Members of the House of Representatives adopted a resolution this week that would require each of them, along with House employees and officers, to complete an annual mandatory training on workplace rights, including on preventing sexual harassment. The Senate passed a similar resolution last week.
This is good news. If done well, these kinds of trainings can help employees identify the types of behaviors — beyond the obvious — that constitute harassment. They also strengthen employees’ resolve to report offenders.
But let’s be real.
We know that trainings will never end the scourge of sexual harassment that infests Congress and other workplaces across the country. Congress must do more to clean up both of its chambers. And it can start with a laser focus on accountability and leadership in its 535 offices in our nation’s capital and thousands more in states and districts across the country.
A 2016 report from the Equal Employment Opportunity Commission outlines everything that employers and employees across America, including those on the Hill, need to do. To truly have a sexual harassment free workplace, it is crucial that the commitment and example come from the top and that systems are instituted to hold each individual accountable, including those whose responsibility it is to help prevent and respond to sexual harassment.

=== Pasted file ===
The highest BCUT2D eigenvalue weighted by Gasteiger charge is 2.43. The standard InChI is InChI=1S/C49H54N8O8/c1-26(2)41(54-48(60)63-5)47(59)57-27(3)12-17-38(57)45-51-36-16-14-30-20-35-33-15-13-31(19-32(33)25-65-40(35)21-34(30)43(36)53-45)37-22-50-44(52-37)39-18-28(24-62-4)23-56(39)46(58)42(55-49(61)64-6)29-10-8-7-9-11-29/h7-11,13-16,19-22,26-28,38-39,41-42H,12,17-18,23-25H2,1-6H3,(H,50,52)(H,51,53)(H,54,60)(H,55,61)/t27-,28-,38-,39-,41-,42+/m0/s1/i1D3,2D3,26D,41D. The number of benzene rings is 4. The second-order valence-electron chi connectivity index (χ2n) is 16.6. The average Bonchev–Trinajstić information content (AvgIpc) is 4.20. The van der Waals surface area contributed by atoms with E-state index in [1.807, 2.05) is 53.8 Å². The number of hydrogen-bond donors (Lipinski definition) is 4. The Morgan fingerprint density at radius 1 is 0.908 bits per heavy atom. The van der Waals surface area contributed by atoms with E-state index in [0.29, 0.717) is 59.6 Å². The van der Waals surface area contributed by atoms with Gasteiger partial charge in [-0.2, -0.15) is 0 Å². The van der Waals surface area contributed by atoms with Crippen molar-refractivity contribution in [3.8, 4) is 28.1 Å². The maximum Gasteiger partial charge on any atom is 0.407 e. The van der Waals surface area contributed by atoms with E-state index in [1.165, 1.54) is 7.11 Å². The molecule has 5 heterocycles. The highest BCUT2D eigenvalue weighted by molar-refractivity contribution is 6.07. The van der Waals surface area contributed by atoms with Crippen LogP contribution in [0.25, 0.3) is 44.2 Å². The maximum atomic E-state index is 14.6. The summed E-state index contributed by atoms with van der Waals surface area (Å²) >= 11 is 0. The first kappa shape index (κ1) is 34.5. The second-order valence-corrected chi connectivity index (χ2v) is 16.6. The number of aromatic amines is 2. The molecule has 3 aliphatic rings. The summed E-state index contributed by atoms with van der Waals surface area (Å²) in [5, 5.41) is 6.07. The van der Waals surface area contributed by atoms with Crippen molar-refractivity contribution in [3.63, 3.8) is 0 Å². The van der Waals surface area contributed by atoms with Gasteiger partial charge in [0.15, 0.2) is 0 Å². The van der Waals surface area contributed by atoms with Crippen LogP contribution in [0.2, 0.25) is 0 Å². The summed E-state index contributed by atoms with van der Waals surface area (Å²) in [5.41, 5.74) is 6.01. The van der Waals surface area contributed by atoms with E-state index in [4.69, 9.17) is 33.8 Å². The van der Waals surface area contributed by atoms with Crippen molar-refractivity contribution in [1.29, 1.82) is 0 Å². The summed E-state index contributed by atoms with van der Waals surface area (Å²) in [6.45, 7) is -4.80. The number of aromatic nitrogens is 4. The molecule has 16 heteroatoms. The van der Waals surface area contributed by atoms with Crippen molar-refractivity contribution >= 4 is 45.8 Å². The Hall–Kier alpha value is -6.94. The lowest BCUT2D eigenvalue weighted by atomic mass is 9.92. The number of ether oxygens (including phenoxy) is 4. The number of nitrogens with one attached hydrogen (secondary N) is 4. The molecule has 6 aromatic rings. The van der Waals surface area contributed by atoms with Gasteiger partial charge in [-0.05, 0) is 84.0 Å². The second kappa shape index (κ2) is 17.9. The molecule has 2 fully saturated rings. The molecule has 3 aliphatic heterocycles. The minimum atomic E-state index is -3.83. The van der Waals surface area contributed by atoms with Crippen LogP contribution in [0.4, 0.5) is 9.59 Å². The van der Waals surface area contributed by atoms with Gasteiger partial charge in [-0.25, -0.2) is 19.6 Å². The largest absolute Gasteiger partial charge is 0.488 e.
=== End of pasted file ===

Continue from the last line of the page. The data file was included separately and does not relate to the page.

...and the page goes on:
The report should be required reading for every congressional office. There’s little doubt that a piercing, honest, and painful discussion about leadership, accountability, and power dynamics in every congressional office and workplace in America is long overdue.
Fortunately, some members of Congress are attempting to go even further to get their house in order. They have introduced legislation — The Member and Employee Training and Oversight on Congress Act, also known as the ME TOO CONGRESS Act— that would pretty much scrap the much maligned, and deservedly so, process for investigating and resolving claims of sexual harassment and other workplace violations.
Congress is starting to take steps in the right direction, but our elected leaders must go much further than mandatory sexual harassment training for members and congressional staff if they want to change the culture on the Hill.